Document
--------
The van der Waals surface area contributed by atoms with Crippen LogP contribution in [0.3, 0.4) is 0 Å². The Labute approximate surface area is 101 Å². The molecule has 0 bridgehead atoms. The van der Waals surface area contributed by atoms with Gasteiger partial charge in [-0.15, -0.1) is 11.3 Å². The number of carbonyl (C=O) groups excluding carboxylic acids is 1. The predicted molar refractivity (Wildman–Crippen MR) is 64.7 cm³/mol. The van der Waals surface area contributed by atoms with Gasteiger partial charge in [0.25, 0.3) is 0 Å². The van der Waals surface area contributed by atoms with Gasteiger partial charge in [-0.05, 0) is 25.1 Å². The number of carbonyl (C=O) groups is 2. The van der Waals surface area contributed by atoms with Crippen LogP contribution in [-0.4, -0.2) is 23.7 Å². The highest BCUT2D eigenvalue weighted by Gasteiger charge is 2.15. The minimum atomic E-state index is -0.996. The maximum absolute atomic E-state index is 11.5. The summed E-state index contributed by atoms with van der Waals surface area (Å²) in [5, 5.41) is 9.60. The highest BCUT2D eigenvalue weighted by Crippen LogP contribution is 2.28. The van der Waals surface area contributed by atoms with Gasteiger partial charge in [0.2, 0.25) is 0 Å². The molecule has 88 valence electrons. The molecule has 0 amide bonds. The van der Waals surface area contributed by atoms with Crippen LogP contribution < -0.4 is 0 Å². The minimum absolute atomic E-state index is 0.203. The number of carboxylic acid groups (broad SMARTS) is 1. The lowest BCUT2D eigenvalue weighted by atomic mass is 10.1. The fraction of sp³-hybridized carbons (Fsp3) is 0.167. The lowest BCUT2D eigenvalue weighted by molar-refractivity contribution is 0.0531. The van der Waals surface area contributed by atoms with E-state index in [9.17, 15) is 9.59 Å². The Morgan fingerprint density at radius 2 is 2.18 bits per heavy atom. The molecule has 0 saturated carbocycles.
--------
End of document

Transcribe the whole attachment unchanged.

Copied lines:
The van der Waals surface area contributed by atoms with Crippen LogP contribution in [0.3, 0.4) is 0 Å². The Labute approximate surface area is 101 Å². The molecule has 0 bridgehead atoms. The van der Waals surface area contributed by atoms with Gasteiger partial charge in [-0.15, -0.1) is 11.3 Å². The number of carbonyl (C=O) groups excluding carboxylic acids is 1. The predicted molar refractivity (Wildman–Crippen MR) is 64.7 cm³/mol. The van der Waals surface area contributed by atoms with Gasteiger partial charge in [0.25, 0.3) is 0 Å². The van der Waals surface area contributed by atoms with Gasteiger partial charge in [-0.05, 0) is 25.1 Å². The number of carbonyl (C=O) groups is 2. The van der Waals surface area contributed by atoms with Crippen LogP contribution in [-0.4, -0.2) is 23.7 Å². The highest BCUT2D eigenvalue weighted by Gasteiger charge is 2.15. The minimum atomic E-state index is -0.996. The maximum absolute atomic E-state index is 11.5. The summed E-state index contributed by atoms with van der Waals surface area (Å²) in [5, 5.41) is 9.60. The highest BCUT2D eigenvalue weighted by Crippen LogP contribution is 2.28. The van der Waals surface area contributed by atoms with Gasteiger partial charge in [0.2, 0.25) is 0 Å². The molecule has 88 valence electrons. The molecule has 0 amide bonds. The van der Waals surface area contributed by atoms with Crippen LogP contribution < -0.4 is 0 Å². The minimum absolute atomic E-state index is 0.203. The number of carboxylic acid groups (broad SMARTS) is 1. The lowest BCUT2D eigenvalue weighted by atomic mass is 10.1. The fraction of sp³-hybridized carbons (Fsp3) is 0.167. The lowest BCUT2D eigenvalue weighted by molar-refractivity contribution is 0.0531. The van der Waals surface area contributed by atoms with E-state index in [9.17, 15) is 9.59 Å². The Morgan fingerprint density at radius 2 is 2.18 bits per heavy atom. The molecule has 0 saturated carbocycles.